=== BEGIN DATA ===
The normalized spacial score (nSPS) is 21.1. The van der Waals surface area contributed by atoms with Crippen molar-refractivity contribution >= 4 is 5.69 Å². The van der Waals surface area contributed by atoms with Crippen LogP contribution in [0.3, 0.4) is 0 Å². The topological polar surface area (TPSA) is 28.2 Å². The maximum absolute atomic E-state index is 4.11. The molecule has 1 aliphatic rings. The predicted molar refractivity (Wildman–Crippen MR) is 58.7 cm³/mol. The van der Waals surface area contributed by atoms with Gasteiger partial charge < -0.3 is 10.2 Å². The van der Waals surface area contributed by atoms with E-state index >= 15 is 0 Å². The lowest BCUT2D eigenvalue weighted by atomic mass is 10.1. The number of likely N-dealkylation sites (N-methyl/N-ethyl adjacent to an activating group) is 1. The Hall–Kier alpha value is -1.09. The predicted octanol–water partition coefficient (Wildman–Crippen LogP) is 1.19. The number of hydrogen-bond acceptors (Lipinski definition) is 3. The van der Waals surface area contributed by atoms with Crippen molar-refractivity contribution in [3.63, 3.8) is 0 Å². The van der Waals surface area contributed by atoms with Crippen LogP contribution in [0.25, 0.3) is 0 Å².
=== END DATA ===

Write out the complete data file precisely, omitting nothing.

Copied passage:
The normalized spacial score (nSPS) is 21.1. The van der Waals surface area contributed by atoms with Crippen molar-refractivity contribution >= 4 is 5.69 Å². The van der Waals surface area contributed by atoms with Crippen LogP contribution in [0.3, 0.4) is 0 Å². The topological polar surface area (TPSA) is 28.2 Å². The maximum absolute atomic E-state index is 4.11. The molecule has 1 aliphatic rings. The predicted molar refractivity (Wildman–Crippen MR) is 58.7 cm³/mol. The van der Waals surface area contributed by atoms with Gasteiger partial charge < -0.3 is 10.2 Å². The van der Waals surface area contributed by atoms with E-state index >= 15 is 0 Å². The lowest BCUT2D eigenvalue weighted by atomic mass is 10.1. The number of likely N-dealkylation sites (N-methyl/N-ethyl adjacent to an activating group) is 1. The Hall–Kier alpha value is -1.09. The predicted octanol–water partition coefficient (Wildman–Crippen LogP) is 1.19. The number of hydrogen-bond acceptors (Lipinski definition) is 3. The van der Waals surface area contributed by atoms with Crippen molar-refractivity contribution in [3.63, 3.8) is 0 Å². The van der Waals surface area contributed by atoms with Crippen LogP contribution in [0.25, 0.3) is 0 Å².